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The more, the merrier

I once said in a grad speech I delivered during med school that misery loves company. In this case, it involves Pseudomonas aeruginosa, which, in a research published, by scientists from the University of Notre Dame and the University of Illinois at Urbana-Champaign, was shown to communicate distress signals to one another in order to evade antibiotics.

The reported behavior was caused by tobramycin, an antibiotic commonly used in clinical settings, and resulted in a dual signal response. As this antibiotic was applied to a colony of P. aeruginosa, the bacteria produced a signal to a localized area of the colony—a Pseudomonas quinolone signal (PQS) that is known to occur—as well as a second, community-wide response, known as the alkyl hydroxyquinoline (AQNO).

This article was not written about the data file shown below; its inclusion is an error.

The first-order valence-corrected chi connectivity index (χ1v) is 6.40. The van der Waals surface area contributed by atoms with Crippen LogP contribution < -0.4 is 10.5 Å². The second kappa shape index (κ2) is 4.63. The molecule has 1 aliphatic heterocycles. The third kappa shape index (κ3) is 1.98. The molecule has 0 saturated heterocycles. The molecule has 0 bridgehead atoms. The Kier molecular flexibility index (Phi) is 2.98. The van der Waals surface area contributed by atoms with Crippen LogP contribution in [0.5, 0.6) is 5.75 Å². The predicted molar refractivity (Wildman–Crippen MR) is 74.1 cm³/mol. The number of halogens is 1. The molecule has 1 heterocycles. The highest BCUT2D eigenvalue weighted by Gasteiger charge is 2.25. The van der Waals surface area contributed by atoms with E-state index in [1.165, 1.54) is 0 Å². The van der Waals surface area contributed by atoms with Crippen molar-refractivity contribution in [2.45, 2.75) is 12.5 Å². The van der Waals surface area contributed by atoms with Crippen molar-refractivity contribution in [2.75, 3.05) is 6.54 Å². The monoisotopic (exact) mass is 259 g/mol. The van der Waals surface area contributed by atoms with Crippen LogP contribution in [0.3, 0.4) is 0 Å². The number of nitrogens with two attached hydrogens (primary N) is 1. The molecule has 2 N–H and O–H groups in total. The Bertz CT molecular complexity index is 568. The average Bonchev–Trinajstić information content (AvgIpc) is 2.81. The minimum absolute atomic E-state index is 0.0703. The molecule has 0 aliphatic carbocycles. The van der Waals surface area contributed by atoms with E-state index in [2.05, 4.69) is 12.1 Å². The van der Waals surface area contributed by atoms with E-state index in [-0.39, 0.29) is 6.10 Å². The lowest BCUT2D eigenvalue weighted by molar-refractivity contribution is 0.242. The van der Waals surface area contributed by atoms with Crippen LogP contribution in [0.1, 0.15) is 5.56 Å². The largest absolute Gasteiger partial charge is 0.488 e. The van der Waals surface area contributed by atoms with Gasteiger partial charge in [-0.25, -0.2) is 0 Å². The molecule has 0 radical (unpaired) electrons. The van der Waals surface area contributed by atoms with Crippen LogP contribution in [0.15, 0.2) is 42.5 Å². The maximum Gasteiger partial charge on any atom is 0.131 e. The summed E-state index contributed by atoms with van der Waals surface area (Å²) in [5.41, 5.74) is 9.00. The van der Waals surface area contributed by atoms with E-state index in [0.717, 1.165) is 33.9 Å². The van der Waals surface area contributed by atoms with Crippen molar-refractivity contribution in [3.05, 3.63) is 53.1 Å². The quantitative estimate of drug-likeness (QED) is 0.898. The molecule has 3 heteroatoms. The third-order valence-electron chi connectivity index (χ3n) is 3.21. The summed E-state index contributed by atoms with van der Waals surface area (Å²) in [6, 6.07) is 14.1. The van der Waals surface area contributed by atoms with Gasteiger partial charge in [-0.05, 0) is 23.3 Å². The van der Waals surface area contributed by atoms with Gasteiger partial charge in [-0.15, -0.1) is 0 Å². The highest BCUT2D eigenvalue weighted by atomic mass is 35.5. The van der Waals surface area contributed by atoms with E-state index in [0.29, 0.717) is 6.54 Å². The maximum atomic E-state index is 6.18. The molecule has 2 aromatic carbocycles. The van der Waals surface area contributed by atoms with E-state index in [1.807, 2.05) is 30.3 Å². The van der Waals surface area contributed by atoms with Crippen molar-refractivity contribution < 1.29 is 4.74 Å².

The team mapped production of each response spatially, and determined that P. aeruginosa is capable of producing PQS in small pockets at significantly higher concentrations than previously recorded.

Pseudomonas is notorious, the cause of many hospital-acquired infections, its presence a harbinger of prolonged hospital stay and administration of strong IV antibiotics. To a young medical resident, it meant a longer patient list to do rounds on!

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